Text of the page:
Open for business?

Posted on Jan 12, 2021 in Devon Doughnut

By Elena Plugaru –

As a Regenerative Economics student at Schumacher College, I am excited to be here, in Totnes, at a time when the Devon Doughnut is taking shape. At the Coffee and Doughnuts session on 4th January 2021, I felt grateful to be witnessing the power of collective ‘kneading’. The session centered on how Cornwall County Council are evolving their Decision Wheel to help them, and others, make differently-framed decisions and evaluate initiatives. 

Having recently done some research on Community Wealth Building, a movement which aims to create fairer and more just local economies by adopting progressive procurement to redirect wealth, I remarked how important the is relationship between the community, the council and local business in creating long-lasting, positive change. The conversation sparked my curiosity…how would the Doughnut be useful to local businesses? 

I will start by acknowledging that these are hard times for most businesses. Besides coping with lockdown restrictions, employee furloughs, stock shortages etc, businesses are also asking themselves some tough questions about their purpose and ability to adapt. Agility, solidarity and humility might be qualities to support an organisation on this journey. Whilst these might not be popular words in the business world, these might be the bridge between today and the future. 

The Devon Doughnut could provide much-needed guidance for businesses in understanding “today” in a different way, and preparing for a better “tomorrow”. The social foundation and  ecological ceiling of the Doughnut could provide insights as to how businesses can do this. Learning to operate within these boundaries might not only contribute to creating regenerative business practices, but also ensure that there is a future role for business (and humanity!). This is agility.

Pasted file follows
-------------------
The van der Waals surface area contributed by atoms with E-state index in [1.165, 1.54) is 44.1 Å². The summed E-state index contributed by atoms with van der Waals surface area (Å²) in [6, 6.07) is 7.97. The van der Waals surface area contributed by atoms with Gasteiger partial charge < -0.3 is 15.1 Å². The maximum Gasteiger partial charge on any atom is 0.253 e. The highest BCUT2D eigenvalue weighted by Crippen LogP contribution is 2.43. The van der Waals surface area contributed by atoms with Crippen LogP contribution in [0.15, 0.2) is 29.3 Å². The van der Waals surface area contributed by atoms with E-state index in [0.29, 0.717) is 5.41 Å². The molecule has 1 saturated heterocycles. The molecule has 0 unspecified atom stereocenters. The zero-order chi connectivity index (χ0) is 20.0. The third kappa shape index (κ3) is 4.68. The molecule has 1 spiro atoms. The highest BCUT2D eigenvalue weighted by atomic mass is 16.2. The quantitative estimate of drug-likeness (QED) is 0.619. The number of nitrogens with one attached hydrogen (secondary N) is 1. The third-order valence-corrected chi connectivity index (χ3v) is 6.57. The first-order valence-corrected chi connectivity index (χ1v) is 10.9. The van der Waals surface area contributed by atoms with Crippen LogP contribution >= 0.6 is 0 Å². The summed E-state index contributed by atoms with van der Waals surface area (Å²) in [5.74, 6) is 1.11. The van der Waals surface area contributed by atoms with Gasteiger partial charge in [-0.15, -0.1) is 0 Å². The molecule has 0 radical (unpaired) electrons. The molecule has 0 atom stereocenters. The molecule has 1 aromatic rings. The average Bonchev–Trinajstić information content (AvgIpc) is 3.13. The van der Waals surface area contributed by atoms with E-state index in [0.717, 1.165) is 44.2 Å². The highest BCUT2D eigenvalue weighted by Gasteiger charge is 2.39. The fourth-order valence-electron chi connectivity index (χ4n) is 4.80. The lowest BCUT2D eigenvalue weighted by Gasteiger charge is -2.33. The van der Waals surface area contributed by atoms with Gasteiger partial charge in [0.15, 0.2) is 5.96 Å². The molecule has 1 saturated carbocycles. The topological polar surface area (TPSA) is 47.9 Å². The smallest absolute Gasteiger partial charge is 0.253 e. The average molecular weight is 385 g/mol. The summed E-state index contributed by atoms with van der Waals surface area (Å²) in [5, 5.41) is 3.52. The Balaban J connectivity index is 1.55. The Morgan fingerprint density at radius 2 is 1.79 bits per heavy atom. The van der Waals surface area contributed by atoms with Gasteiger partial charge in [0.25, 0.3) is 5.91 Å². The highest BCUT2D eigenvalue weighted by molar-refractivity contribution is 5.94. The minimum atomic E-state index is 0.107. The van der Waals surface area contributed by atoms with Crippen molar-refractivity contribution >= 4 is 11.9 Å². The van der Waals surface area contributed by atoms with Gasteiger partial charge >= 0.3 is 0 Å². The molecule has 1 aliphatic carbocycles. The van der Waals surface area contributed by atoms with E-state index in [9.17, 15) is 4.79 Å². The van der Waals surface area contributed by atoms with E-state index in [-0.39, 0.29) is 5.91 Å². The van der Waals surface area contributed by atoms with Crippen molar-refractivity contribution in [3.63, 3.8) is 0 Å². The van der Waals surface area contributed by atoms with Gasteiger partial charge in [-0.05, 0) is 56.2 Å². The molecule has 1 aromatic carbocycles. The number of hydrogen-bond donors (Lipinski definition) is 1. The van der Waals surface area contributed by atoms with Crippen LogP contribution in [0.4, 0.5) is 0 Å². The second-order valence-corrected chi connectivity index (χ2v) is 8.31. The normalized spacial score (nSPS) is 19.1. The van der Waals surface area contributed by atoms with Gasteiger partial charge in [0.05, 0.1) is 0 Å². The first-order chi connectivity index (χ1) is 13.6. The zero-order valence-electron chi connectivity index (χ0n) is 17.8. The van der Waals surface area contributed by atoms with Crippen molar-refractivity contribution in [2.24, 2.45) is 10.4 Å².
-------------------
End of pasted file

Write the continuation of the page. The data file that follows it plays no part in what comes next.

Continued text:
Throughout the pandemic, we have seen wonderful ways in which solidarity manifested across diverse networks and sectors: businesses, communities, governments and civil society. In working within the Doughnut framework, businesses would have the opportunity to be part of a network of like-minded enterprises on a similar path, sharing experiences, knowledge and practices. What comes to mind is the encouragement Charles Eisenstein shares: we are in this together. The burden and heaviness of the task ahead becomes lighter if shared with others, building a healthier place to live is easier when done alongside people dedicated to the same cause. This is solidarity. 

But who knows what tomorrow holds? In 2020 we learnt how interconnected we are, to each other, to our environment and to other-than-human beings. We learnt that we do not control the world, instead we are participants in it. We have an opportunity to integrate, to take a more respectful place in the ecosystem of our majestic planet Earth. Through the pandemic, we are rediscovering what our true nature is. Both individuals and businesses might have recognised in 2020 that we are part of a larger whole, the ripple effects of our actions or choices can reach the other side of the world. The Doughnut explores these areas by looking at it through the following 4 lenses: local, global, social and ecological. This helps expand our vision and understand the wider effect our actions and choices might have and how to navigate in making these positive ones. 

Businesses, particularly small businesses and entrepreneurs, are a vital ingredient in the Doughnut making process. Participating in collective working like this might shine a light on the unmet needs of the local community and give rise to new projects, products and services. Being open to learning from others… this, I believe, is humility.


  1. Ian Crawford
    February 20, 2021

    If the Devon Doughnut is based on Kate Raworth’s Doughnut Economics please count me in

  2. Kevin doyle jones
    January 25, 2022

    Hows it going a year later? Are you still involved? What did you learn?


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